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When Carbohydrates Become Your Answer to Diabetes

When Carbohydrates Become Your Answer to Diabetes


Vijaya Saradhi a journalist in India, 40, was put on a high dose of diabetes and high blood pressure medications by his doctor. He was advised to eat six small meals during the day and to avoid mangoes. He chose to do some research, started eating a special type of grain, and freed himself of all medicines in two months, much to the surprise of his doctor.

If you are among the 422 million people worldwide today that live with or are on the fringe of diabetes, you also have likely been advised to stop or minimize your carbohydrate intake.

The truth is there is a grain, a carbohydrate that can actually help you get rid of diabetes.

These are ancient grains that several cultures across the globe have been eating for centuries. They come in many varieties and are called ‘Small Millets.’ The prefix ‘small’ is to distinguish their size from other commonly known millets – finger, sorghum, proso and pearl millet.

Small Millets have lived in obscurity for the last several decades but are now spreading like wildfire in India thanks to Dr. Khadar Vali. He is an independent scientist and well recognized today as ‘The Millet/MiracleMan.’ He has spearheaded their awareness after intensive research for over three decades. His work is compiled and shared amongst people. That is how Saradhi, without as much as meeting Dr. Khadar was able to reverse his health condition.

He is not alone. Shekhar M from Andhra Pradesh shares,” My mother got naturally cured of diabetes after completely switching to small millets. She is 82 years and was on medicines for 20 years. It took about six months to normalize. Yes, it works.” 

The five varieties of Small Millets identified are Foxtail, Browntop, Little, Kodo, and Barnyard. They are able to restore the sugar imbalance because of their high fiber content and slow breakdown in the body that leads to the gradual release of glucose versus the spikes that happen with other grains, notably, wheat and rice.

With four out of five diabetic adults from low and middle-income countries and the sky-rocketing projections in the years to come, small millets are the answer to the looming crises. The bonus is they grow easily, use a fraction of the water that wheat and rice use (almost 1/50th) and require no pesticides and fertilizers. They are Nature’s gift to us waiting to be re-discovered. (Data sources: WHO, International Diabetes Federation)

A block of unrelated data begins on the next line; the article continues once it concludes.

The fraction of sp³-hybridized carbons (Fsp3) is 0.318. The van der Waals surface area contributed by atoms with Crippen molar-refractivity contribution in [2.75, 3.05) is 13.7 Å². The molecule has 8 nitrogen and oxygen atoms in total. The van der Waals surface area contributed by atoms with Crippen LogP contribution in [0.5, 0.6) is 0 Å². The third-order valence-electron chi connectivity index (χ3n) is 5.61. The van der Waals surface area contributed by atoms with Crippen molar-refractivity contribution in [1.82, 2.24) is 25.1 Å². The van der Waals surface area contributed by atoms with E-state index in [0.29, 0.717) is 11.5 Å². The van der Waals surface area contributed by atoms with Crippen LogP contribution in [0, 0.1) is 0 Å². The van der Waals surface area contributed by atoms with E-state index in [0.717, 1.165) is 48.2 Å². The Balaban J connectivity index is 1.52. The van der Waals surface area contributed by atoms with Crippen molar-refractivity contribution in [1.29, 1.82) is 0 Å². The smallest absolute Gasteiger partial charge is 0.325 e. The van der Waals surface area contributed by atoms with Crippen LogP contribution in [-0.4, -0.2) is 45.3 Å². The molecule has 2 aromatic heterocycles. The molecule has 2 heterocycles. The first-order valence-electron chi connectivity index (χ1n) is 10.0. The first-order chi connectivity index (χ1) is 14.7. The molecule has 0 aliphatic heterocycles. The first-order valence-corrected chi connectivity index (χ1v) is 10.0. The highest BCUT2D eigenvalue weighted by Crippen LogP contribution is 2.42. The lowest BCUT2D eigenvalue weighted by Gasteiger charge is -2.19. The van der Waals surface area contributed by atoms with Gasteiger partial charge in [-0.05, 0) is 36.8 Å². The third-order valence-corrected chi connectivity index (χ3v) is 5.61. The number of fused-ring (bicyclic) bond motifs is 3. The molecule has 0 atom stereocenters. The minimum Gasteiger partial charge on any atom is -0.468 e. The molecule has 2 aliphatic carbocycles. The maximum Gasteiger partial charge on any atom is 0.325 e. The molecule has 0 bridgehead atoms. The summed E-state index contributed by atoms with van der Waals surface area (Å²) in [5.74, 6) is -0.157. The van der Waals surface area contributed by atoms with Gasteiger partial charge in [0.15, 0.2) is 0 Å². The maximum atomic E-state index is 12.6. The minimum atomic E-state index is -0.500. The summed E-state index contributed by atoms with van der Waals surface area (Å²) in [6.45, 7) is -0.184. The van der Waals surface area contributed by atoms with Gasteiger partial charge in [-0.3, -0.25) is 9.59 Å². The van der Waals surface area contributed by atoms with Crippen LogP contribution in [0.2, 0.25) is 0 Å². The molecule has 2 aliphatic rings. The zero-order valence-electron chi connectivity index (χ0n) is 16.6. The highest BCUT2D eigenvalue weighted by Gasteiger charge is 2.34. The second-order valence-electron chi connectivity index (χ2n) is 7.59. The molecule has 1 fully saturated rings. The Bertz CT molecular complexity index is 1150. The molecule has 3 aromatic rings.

Small Millets can be used any way wheat and rice are used. Here is an easy, nutritious and complete dish using Small Millets.

Small Millet Pulao

1 cup Small Millets (any variety)

1 cup Assorted Vegetables of choice

(Ex. carrots, green beans, peas) diced

1 cup onion, diced

Ginger-garlic paste 1 tsp

Green chilies, 1-2 or to taste, chopped

Cilantro, fistul, chopped

Cumin seed, 1 tsp

Cinnamon 1” stick

Cardamon 2, crushed

Cloves, 3

Bay Leaf 1

Turmeric 1/2 tsp

Ghee 1 tbsp + 1 tbsp

Salt to taste

Water 3 cups


1. Wash & rinse the Small Millets. Soak for 8-10 hours in 2 cups of water.

2. Take a deep pot and heat the ghee.

3. Add the onion and saute till pink

4. Add the spices

5. Put the ginger garlic paste and green chilies. Saute for a minute or two.

6. Add the millets along with the water it was soaked in. Add another cup of water. Stir.

7. Put salt and stir.

8. Close the lid and cook on medium heat. Remove lid halfway through and stir. Cover and continue cooking till the water is absorbed. Turn off heat and cover. Let it sit for a few minutes. 9. Pour some ghee on top and mix. Eat hot with raita Throw in some pickles of choice.


(Chawla, based in California, has a keen interest in India’s traditional and holistic health practices, especially nature-based cures and using food as medicine. She leads a group ‘Sustainable Health For All,’ publishes, gives talks, and makes videos on the subject.)

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  • Wish the author could have given Indian name of the Small Millets.

    May 27, 2022
  • It will be good to know where we can buy these small millets and trade names under which these are sold. In particular, a list of US based sources (supermarkets, specialty food stores, online, etc. ) would be very helpful.

    May 27, 2022

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